NSW records dip in daily COVID-19 cases, schools set to reopen

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NSW recorded 15,091 new COVID-19 cases in the 24 hours to 8pm last night, down from the 20,324 reported on Sunday morning.
Five million rapid antigen tests were delivered to schools across the state yesterday in preparation for school resuming, NSW Premier Dominic Perrottet said, likening it to a “military operation”. He said today schools will be safe in Term One, in response to some anxiety from parents and teachers.
Over 5000 early child care centres will also have access to the RATs, he said.
In the 12-15 -year-old age group, 82.7 per cent have had their first dose and 78.4 per cent jabbed twice.
In the 5- 11-year-old age group, 28 per cent of children have had a first dose.
NSW Department of Education Secretary Georgina Harrisson was quizzed at the daily press conference about going back to school.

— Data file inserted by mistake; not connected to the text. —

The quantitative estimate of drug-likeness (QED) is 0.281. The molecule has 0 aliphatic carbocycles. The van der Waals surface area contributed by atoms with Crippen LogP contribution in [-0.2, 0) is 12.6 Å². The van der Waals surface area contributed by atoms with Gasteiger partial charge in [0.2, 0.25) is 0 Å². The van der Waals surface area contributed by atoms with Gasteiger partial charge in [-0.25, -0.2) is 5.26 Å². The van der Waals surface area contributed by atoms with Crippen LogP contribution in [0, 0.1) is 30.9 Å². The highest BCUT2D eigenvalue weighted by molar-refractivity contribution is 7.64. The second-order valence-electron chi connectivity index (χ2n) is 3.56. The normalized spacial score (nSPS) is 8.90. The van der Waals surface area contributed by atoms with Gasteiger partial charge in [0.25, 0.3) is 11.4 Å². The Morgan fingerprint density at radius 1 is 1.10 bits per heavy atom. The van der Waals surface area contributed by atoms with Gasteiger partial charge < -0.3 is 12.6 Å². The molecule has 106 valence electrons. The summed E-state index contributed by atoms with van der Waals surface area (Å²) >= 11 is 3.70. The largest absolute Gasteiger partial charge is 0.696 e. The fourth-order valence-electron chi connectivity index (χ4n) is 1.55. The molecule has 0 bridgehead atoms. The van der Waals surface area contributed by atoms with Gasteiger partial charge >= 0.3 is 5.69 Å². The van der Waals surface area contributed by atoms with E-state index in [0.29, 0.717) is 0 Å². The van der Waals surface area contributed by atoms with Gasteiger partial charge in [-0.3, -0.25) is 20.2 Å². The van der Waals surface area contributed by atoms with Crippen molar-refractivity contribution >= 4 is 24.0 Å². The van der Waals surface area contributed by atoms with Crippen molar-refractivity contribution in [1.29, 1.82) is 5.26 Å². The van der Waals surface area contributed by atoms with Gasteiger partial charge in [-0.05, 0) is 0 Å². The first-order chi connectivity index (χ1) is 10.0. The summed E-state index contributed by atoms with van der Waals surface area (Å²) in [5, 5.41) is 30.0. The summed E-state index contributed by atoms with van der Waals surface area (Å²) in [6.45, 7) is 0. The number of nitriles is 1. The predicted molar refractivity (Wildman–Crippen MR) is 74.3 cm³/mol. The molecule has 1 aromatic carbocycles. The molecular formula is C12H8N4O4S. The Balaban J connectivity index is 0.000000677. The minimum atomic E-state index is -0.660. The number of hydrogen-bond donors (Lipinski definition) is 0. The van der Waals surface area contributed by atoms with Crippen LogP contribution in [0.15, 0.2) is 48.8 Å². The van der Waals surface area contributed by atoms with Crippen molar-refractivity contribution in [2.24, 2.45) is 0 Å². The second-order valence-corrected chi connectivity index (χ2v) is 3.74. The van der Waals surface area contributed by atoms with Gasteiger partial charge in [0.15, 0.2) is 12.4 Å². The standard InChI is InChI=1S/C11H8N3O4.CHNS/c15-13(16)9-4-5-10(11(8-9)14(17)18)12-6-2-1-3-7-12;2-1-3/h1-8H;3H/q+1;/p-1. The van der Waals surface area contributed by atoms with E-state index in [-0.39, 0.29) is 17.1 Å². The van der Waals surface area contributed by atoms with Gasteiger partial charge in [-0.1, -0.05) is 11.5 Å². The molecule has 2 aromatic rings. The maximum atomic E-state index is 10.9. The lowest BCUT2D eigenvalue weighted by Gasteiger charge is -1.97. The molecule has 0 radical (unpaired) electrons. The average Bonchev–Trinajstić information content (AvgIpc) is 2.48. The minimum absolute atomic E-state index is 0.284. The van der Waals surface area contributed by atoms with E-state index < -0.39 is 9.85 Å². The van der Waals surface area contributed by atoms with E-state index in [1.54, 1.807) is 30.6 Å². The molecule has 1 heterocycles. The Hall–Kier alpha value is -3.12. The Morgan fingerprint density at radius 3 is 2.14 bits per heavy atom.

She was asked: “Will parents actually ensure their kids use RATs twice a week?
“And what about the kids, some who are immunocompromised, who will not be sent to school for potentially weeks or longer?”
Ms Harrison said “for the vast majority” of students school is the best place.
She was “confident” parents would do the right thing in keeping up with twice weekly testing.
She understood the anxiety of parents who had children with underlying health conditions but added “our schools already support those students every day”.
Mr Perrottet said again parents across the state should be “very reassured” that schools can “open safely” on day one.
Meantime, NSW Chief Health Officer Dr Kerry Chant said the return to school would bring an “uptick” in cases, but overall “our assessment indicates that the spread of COVID virus is slowing, our situation is stabilising”.
Dr Chant also reinforced the importance of booster shots, explaining said some of the people who died overnight “missed that opportunity” of a third jab.
Of the 24 people who died in the last 24 hours, two were aged in their 50s, one in their 60s, two people in the 70s, 12 in their 80s, and seven people in their 90s.